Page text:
LaVista Park Civic Association

, Guest!
Already a Member? Login

Home  |  Calendar  |  Contact Us  |  Friends of LaVista Park  |  Leaf Talk  |  Links  |  Membership  |  News  |  Photos


Home > News > How to ... > How to arrange a town meeting

How to arrange a town meeting

Posted: February 17th, 2009 @ 9:59pm

Lawmakers hold town meetings to provide a public forum for discussing timely issues or to hear what his or her constituents are concerned about. These meetings provide an excellent opportunity to get your concerns to your lawmaker. Sometimes these events are well publicized, but just as often they are not.

Here are a few suggestions on how to take advantage of town meeting to convey your message.


Call district office (sometimes DC office) to get time and place -begin to establish a friendly relationship with the scheduler
  • Assemble a coalition of interested organizations to attend
  • Recruit new members to attend (good opportunity to get them involved)
  • Include the press (see more on that below)
  • Meet with coalition ahead of time:
    1. Prepare questions - print up copies for everyone in attendance
    2. Prepare press statement and choose relevant fact sheets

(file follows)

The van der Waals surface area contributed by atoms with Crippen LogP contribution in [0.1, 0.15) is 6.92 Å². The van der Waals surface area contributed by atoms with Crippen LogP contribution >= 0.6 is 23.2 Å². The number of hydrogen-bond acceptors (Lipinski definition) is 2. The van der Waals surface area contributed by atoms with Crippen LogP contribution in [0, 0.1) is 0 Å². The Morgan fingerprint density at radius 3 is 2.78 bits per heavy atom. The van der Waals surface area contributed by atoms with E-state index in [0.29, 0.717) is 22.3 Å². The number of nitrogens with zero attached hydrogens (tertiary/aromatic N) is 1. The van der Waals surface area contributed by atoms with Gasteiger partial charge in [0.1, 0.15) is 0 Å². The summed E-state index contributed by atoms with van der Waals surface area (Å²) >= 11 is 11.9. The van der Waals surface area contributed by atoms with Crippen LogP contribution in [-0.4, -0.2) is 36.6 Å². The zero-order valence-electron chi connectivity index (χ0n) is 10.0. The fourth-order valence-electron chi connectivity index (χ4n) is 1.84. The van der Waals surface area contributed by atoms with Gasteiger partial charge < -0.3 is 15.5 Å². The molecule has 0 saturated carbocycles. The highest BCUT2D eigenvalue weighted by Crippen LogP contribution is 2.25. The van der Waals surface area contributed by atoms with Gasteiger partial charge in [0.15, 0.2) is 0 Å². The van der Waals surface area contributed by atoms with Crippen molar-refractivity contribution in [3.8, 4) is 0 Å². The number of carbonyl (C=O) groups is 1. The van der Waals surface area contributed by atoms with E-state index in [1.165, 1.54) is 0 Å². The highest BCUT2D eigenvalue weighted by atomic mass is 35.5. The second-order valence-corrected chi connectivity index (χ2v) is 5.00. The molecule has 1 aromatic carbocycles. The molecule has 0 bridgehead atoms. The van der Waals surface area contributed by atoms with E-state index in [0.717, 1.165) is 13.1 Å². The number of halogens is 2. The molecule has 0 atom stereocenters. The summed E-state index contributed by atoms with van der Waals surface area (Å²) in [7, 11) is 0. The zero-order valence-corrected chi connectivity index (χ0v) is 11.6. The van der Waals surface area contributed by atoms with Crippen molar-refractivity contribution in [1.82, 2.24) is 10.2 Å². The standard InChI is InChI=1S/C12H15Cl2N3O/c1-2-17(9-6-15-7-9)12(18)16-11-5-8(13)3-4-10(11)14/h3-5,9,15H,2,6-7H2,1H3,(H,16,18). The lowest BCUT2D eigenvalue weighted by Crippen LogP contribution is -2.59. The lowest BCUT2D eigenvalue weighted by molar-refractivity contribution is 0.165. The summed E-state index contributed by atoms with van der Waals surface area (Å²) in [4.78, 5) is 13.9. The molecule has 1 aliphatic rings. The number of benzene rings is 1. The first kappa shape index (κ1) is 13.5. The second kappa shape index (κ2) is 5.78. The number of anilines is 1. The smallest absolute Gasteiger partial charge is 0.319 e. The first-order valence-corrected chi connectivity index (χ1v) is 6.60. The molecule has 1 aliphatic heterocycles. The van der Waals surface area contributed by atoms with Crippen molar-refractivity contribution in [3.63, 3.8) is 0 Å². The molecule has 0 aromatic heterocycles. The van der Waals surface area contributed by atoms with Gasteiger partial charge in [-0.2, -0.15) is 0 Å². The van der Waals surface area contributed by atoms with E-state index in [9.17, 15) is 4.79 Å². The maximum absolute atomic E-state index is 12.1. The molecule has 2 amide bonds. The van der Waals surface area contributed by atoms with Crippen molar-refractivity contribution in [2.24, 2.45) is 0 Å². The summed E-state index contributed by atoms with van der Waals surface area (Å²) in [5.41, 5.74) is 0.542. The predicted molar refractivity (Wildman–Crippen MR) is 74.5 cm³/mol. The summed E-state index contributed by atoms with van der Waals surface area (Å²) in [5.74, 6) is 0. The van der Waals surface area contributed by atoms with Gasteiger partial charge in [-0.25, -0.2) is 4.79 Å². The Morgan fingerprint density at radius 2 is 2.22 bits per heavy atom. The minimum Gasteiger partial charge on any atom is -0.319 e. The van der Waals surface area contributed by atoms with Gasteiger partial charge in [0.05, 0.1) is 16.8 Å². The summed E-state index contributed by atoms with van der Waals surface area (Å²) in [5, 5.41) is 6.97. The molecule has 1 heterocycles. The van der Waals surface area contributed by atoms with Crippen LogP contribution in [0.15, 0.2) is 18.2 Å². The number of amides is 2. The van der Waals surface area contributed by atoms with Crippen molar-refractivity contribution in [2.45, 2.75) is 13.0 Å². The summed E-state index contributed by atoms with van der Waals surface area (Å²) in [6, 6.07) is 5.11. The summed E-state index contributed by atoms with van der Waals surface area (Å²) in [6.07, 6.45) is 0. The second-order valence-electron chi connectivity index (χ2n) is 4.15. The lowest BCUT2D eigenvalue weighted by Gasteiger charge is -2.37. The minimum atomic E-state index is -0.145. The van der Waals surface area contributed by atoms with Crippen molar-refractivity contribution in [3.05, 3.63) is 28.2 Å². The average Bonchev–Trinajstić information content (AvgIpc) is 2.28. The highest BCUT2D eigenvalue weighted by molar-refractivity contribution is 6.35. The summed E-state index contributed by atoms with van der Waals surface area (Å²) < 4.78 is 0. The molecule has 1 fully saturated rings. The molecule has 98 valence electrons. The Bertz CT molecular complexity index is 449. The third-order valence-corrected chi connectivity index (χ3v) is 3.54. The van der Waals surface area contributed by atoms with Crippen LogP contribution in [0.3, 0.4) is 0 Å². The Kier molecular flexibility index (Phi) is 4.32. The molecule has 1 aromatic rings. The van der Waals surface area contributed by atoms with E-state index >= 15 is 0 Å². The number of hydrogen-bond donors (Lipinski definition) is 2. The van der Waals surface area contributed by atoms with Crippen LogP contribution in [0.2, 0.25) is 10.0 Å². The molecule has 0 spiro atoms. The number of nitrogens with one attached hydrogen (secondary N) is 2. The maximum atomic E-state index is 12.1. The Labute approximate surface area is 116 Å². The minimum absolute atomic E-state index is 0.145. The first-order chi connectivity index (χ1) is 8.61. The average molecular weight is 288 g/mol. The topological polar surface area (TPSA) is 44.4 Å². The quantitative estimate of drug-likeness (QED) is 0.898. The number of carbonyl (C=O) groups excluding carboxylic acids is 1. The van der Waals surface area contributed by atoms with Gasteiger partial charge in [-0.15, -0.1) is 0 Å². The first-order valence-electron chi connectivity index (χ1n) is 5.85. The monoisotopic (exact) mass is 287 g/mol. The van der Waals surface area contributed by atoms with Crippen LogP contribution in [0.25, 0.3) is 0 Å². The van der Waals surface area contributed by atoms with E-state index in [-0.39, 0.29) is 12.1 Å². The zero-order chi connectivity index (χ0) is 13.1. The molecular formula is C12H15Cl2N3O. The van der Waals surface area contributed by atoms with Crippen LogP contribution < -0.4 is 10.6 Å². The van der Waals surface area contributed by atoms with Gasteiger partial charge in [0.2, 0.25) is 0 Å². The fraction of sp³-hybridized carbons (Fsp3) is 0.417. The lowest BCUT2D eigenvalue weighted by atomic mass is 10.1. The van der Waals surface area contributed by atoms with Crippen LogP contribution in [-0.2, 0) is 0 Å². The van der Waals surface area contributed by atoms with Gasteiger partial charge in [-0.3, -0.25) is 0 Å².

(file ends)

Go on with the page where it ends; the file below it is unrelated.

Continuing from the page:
3. Assign roles of: note taker (make sure to write down names of staff people), press person (to deliver press statement), follow-up letter writer.

  • Pack the meeting with your people
  • Scatter your people among the audience
  • Have everyone raise their hands, ready to ask prepared questions
  • Give fact sheets to lawmaker and staff present

  • Send a follow-up letter that includes thanks, unanswered questions, and fact sheets
  • Let your organization know what your lawmaker had to say


Often the only way to get your member's attention is to attract media to a town meeting. Below is a check list that maybe helpful:
  • Contact local media and urge them to cover the meeting
  • Write a press release
  • Fax the press release to the press, and make follow up calls to reporters
  • Prepare someone in your group to give a statement provide fact sheets and articles to reporters or camera operators
  • Have visuals for TV if appropriate (buttons, t-shirts, signs, etc.)
  • Follow up with the press if they covered your story - get to know the reporters
  • If you are more ambitious and feel it is appropriate, your group could hold a press conference before or after the town meeting

may open pdf files




Stay logged in
across browser sessions